Who and What is the Happy Warrior

The Happy Warrior is the title of a poem... and yes, I love this poem. I do not wish to be mischaracterized, for the most part poetry is not my bag. I am not an afficionado of literature nor am I a metro-sexual (I despise that term) but a dear friend introduced me to this masterpiece of prose several years ago... it has provided no end of inspiration. The Happy Warrior by William Wordsworth outlines the qualities of a magnificent soul. I aspire to possess even one or two characteristics that "every man in arms should wish to be."

This blog is a representation, in conversational form, of my voyage to wrap my arms around the world in which Mr. Worsdworth's warrior finds happiness.

(Standing disclaimer: Luckily tests of spelling accuracy ended in 4th grade otherwise I would still be in Elementary School. Be forewarned, spelling errors ahead. I subscribe to the wisdom of a great man who said, "I have utmost disdain for a man who can only spell a word one way." -Benjamin Franklin)

Friday, June 24, 2011

The blessing of The Book of Mormon Musical

Many of my fellow Mormon's are up in arms about the recent Broadway phenomenon, The Book of Mormon Musical.  To be honest, I'm not sure what the percentage of my blog readership is... perhaps 50% Mormon, 50% otherly inclined.  This posting is really directed to my fellow Latter-day Saints.  Before we become to incensed at the popular movement de jure, I want to suggest that the current production is a tremendous blessing to our faith and to our cause.  Let me explain:
1.  Consider the exposure Mormonism is receiving.  This musical may not rival the brightness of the Olympic spotlight a few winter's ago but it is certainly spreading the Mormon name far and wide into circles of society we might not otherwise have reached.  Granted there are many half-truths, misconceptions and mischaracterizations spread by the production but when have we (speaking of "we" as a collective faith going back to 1820) not had to confront half-truths, misconceptions and mischaracterizations?  It provides an excellent opportunity for us to be on the top of our game when questions arise and conversations develop.  Is there a better opportunity to "stand as witnesses of God at all times, and in all things and in all places."  True we need to be appropriate in our efforts to address and correct these misconceptions but what a tremendous opportunity to really engage in dialog with people who have had a first brush with Mormonism!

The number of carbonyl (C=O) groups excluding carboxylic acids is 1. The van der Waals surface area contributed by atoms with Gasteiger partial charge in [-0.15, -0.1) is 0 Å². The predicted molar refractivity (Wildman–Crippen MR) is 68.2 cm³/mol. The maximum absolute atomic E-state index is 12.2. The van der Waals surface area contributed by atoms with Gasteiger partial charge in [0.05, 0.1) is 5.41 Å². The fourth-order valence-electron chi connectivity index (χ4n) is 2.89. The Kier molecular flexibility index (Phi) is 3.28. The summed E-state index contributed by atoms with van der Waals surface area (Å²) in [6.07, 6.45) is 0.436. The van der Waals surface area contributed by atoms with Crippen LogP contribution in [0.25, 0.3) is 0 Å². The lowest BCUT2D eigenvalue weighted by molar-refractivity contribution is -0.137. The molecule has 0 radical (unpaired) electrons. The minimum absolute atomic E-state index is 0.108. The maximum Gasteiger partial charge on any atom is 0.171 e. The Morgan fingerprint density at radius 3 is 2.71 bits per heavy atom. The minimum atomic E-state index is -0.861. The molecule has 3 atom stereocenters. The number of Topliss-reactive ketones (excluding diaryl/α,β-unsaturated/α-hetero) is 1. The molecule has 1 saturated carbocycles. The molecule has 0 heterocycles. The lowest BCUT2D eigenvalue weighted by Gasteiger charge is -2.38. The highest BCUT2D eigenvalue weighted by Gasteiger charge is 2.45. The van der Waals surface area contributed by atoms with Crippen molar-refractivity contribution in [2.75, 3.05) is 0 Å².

2.  Related to my first point, the story certainly pokes fun at the naivete of Mormon missionaries and paints some of our beliefs in a cartoonish manner.  Yes, it is high browed mockery and suggests that Mormons, especially missionaries, are simpletons.  The truth of the matter is that this accusation should serve to raise the bar on our spiritual and theological sophistication.  For far too long we have rested on the "easy responses" and surface explanations.  We need to be, what I call, "proactive Christians" (versus assuming defensive or reactive conversations) .  Let me give an example:  Instead of the defensive explanation for our refusal to drink alcohol, "I don't drink because it is against my religion" we need to give a more personal, a more substantial, a more proactive (and bold) response: "I choose not to drink because of the horrible social, physical and spiritual toll alcohol has on individuals, families and societies.  Take a look around and tell me that God was not right in warning us against drinking...  Besides, a milkshake, aside from tasting much better, won't make me throw up in two hours or give me a headache tomorrow."  
Similarly, on questions of theology (polygamy, expansion of the priesthood, potential to become as God, Kolob, etc.) we need to be much more sophisticated and knowledgeable in our responses than we have been.  If we were "feasting on the word" of God as we should be it would not be too difficult a task.  The indictiment against us for our naivete is, unfortunately, frequently deserved.
3.  This last reason for considering the Book of Mormon Musical as a blessing may be the most important.  We need to take the perverbial "chill pill".  In the background of the real persecution experienced by the Saints of this dispensation and others, a Broadway musical does not even find a place on the same scale.  There are real attacks on our faith (and the faith of Christians of all denominations) at work in the world today.  Secularism, materialism and narcisism are serious threats to Christian's.  With respect to these cancers or The Book of Mormon Musical, we should take comfort and counsel in the truth that this church (as an organizational whole or as individual adherants) will never fail from external attacks.  The true danger has been, is now and always will be from within.  The Book of Mormon musical, if it is a threat at all, is an external force and can have no effect on us.  I think, on the contrary, it will actually bring about more good both within us and among those within whom we share our neighborhoods, offices and schools. 

What a great blessing that this popular musical can remind us of these things and inspire us to be better Mormon's so that when people ask us "is that really true" we can engage in a  promising discussion.

1 comment:

  1. I agree with ALL your points...I'm SO excited to show this post to my mom who is totally offended, angry, and well a lot of other things. :) I really feel like you put MY feelings and thoughts into the best possible response I can give her. Thank you. I would also like to add....that this play comes on the heals of us making fun of our selves with movie releases like "The RM" or "Singles Ward". I mean, we sort of opened up the door for them didn't we?